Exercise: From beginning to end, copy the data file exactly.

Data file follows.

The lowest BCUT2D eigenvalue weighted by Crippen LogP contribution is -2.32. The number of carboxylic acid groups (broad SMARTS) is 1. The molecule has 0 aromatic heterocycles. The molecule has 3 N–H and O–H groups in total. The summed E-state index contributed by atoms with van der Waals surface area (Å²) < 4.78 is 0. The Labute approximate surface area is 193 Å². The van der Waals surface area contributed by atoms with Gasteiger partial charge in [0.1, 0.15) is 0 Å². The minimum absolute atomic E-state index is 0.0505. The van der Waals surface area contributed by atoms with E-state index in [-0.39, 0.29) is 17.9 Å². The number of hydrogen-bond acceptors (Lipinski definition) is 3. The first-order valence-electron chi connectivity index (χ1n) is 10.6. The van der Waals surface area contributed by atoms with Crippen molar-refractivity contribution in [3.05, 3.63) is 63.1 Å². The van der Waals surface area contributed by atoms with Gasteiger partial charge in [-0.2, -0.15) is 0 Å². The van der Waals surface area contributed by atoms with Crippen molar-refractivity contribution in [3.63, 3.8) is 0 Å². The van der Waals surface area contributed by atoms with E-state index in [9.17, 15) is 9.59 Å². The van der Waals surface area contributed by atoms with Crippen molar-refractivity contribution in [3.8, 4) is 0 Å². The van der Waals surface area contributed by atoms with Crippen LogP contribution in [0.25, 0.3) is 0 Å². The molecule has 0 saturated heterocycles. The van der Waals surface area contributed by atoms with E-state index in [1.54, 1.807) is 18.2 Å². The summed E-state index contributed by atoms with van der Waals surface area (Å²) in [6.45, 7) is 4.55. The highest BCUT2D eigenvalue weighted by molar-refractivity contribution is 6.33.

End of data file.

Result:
The lowest BCUT2D eigenvalue weighted by Crippen LogP contribution is -2.32. The number of carboxylic acid groups (broad SMARTS) is 1. The molecule has 0 aromatic heterocycles. The molecule has 3 N–H and O–H groups in total. The summed E-state index contributed by atoms with van der Waals surface area (Å²) < 4.78 is 0. The Labute approximate surface area is 193 Å². The van der Waals surface area contributed by atoms with Gasteiger partial charge in [0.1, 0.15) is 0 Å². The minimum absolute atomic E-state index is 0.0505. The van der Waals surface area contributed by atoms with E-state index in [-0.39, 0.29) is 17.9 Å². The number of hydrogen-bond acceptors (Lipinski definition) is 3. The first-order valence-electron chi connectivity index (χ1n) is 10.6. The van der Waals surface area contributed by atoms with Crippen molar-refractivity contribution in [3.05, 3.63) is 63.1 Å². The van der Waals surface area contributed by atoms with Gasteiger partial charge in [-0.2, -0.15) is 0 Å². The van der Waals surface area contributed by atoms with Crippen molar-refractivity contribution in [3.63, 3.8) is 0 Å². The van der Waals surface area contributed by atoms with E-state index in [9.17, 15) is 9.59 Å². The van der Waals surface area contributed by atoms with Crippen molar-refractivity contribution in [3.8, 4) is 0 Å². The van der Waals surface area contributed by atoms with Crippen LogP contribution in [0.25, 0.3) is 0 Å². The molecule has 0 saturated heterocycles. The van der Waals surface area contributed by atoms with E-state index in [1.54, 1.807) is 18.2 Å². The summed E-state index contributed by atoms with van der Waals surface area (Å²) in [6.45, 7) is 4.55. The highest BCUT2D eigenvalue weighted by molar-refractivity contribution is 6.33.